The Charity Commission has banned someone from being a charity trustee after the charity they ran incurred unexplained spending of £60,000.
The regulator says in a statutory inquiry report published today that it found serious misconduct and mismanagement at the Catalyst Trust, which was registered with the commission in 2008 with objects of making grants or loans to other charities or to fund building projects that are likely to create employment opportunities.
The commission started looking into the charity in 2013 after receiving a complaint that it was directing rental payments from a property belonging to the charity to a third party.
This led to the commission identifying further regulatory concerns about the management and administration of the charity and potential risks to its property.
The regulator found that the charity was being run and managed by one of its three trustees and the other two board members had little involvement.
The inquiry found the charity had an income of about £71,000 between 2009 and 2013 and incurred about £60,000 of unexplained spending.
"The charity’s income, which included loans from individuals and companies connected to the principal trustee, was predominantly applied in furtherance of a non-charitable software project which involved a number of different companies which were also connected to the principal trustee," the report says.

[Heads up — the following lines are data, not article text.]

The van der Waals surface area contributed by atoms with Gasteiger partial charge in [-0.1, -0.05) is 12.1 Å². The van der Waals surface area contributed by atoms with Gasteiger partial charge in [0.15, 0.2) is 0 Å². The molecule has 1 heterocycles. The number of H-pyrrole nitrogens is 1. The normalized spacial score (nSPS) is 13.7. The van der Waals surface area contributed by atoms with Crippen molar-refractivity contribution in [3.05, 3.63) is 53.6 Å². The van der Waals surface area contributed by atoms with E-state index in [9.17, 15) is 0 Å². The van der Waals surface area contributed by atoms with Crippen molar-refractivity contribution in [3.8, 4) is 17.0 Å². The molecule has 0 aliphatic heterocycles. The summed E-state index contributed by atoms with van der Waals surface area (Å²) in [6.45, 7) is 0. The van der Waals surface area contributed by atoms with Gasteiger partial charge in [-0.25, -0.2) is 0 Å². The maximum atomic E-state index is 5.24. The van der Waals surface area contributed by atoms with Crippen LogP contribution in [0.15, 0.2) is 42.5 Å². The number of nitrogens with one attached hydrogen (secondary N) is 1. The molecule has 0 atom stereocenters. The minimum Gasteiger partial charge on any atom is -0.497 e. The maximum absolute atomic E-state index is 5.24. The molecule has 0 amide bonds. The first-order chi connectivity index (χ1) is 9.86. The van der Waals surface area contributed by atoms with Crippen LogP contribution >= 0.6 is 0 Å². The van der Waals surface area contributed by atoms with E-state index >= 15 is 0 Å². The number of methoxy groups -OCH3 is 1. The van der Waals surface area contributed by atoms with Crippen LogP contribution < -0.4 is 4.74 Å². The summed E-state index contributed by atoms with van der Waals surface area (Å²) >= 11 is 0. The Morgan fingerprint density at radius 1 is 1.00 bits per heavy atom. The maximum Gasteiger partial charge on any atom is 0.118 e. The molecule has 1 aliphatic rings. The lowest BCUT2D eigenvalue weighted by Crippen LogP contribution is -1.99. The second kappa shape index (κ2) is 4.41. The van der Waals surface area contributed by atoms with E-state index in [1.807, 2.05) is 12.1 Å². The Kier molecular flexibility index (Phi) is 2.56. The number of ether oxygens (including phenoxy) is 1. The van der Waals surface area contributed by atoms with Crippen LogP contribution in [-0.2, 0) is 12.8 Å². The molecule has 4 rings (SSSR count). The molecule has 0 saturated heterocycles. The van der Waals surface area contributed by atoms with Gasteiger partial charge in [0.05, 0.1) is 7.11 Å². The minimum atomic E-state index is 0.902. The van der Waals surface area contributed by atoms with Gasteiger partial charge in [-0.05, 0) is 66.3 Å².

The software project involved companies connected to the principal trustee, the regulator found. The inquiry established that the vast majority of the charity’s expenditure from 2009 to 2013 was not spent in furtherance of the charity’s objects, according to the report.
"An analysis of the charity’s accounts for this period showed direct charitable expenditure of £2,217 out of a total income of approximately £71k.
"However, the inquiry established that a significant proportion of this, £2,050, was provided to a private company. The inquiry found that this payment was not in furtherance of the charity’s objects and that the charity was not being operated for charitable purposes for the public benefit."
The regulator concluded that the principal trustee was primarily responsible for the misconduct and mismanagement it had identified and made a removal order in March 2016, disqualifying this person from acting as a charity trustee.
The remaining trustees subsequently decided in November to wind up the charity, and its remaining assets were transferred to a charity with similar purposes.